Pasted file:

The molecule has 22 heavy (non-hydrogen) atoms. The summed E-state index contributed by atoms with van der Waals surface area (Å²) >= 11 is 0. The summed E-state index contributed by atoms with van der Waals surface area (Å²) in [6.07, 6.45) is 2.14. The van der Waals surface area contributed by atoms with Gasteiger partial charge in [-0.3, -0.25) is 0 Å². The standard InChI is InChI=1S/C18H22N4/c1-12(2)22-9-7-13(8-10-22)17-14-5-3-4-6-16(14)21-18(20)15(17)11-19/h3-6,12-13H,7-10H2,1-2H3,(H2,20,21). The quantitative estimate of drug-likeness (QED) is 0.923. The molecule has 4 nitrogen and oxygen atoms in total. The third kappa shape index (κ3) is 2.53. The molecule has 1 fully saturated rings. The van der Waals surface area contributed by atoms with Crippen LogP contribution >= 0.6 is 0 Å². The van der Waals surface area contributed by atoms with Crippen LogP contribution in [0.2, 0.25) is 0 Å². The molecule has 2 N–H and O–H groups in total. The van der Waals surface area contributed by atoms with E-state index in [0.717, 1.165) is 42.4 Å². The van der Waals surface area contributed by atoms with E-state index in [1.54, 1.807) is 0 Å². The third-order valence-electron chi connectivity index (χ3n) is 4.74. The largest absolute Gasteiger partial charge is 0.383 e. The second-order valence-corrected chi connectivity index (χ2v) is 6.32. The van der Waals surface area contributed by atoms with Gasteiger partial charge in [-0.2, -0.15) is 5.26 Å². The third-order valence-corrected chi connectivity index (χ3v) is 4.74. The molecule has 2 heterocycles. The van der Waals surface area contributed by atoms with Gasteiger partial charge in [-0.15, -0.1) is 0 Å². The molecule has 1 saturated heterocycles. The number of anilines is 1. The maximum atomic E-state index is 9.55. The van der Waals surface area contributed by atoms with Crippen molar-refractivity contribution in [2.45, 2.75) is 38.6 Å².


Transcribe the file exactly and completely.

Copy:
The molecule has 22 heavy (non-hydrogen) atoms. The summed E-state index contributed by atoms with van der Waals surface area (Å²) >= 11 is 0. The summed E-state index contributed by atoms with van der Waals surface area (Å²) in [6.07, 6.45) is 2.14. The van der Waals surface area contributed by atoms with Gasteiger partial charge in [-0.3, -0.25) is 0 Å². The standard InChI is InChI=1S/C18H22N4/c1-12(2)22-9-7-13(8-10-22)17-14-5-3-4-6-16(14)21-18(20)15(17)11-19/h3-6,12-13H,7-10H2,1-2H3,(H2,20,21). The quantitative estimate of drug-likeness (QED) is 0.923. The molecule has 4 nitrogen and oxygen atoms in total. The third kappa shape index (κ3) is 2.53. The molecule has 1 fully saturated rings. The van der Waals surface area contributed by atoms with Crippen LogP contribution >= 0.6 is 0 Å². The van der Waals surface area contributed by atoms with Crippen LogP contribution in [0.2, 0.25) is 0 Å². The molecule has 2 N–H and O–H groups in total. The van der Waals surface area contributed by atoms with E-state index in [0.717, 1.165) is 42.4 Å². The van der Waals surface area contributed by atoms with E-state index in [1.54, 1.807) is 0 Å². The third-order valence-electron chi connectivity index (χ3n) is 4.74. The largest absolute Gasteiger partial charge is 0.383 e. The second-order valence-corrected chi connectivity index (χ2v) is 6.32. The van der Waals surface area contributed by atoms with Gasteiger partial charge in [-0.2, -0.15) is 5.26 Å². The third-order valence-corrected chi connectivity index (χ3v) is 4.74. The molecule has 2 heterocycles. The van der Waals surface area contributed by atoms with Gasteiger partial charge in [-0.15, -0.1) is 0 Å². The molecule has 1 saturated heterocycles. The number of anilines is 1. The maximum atomic E-state index is 9.55. The van der Waals surface area contributed by atoms with Crippen molar-refractivity contribution in [2.45, 2.75) is 38.6 Å².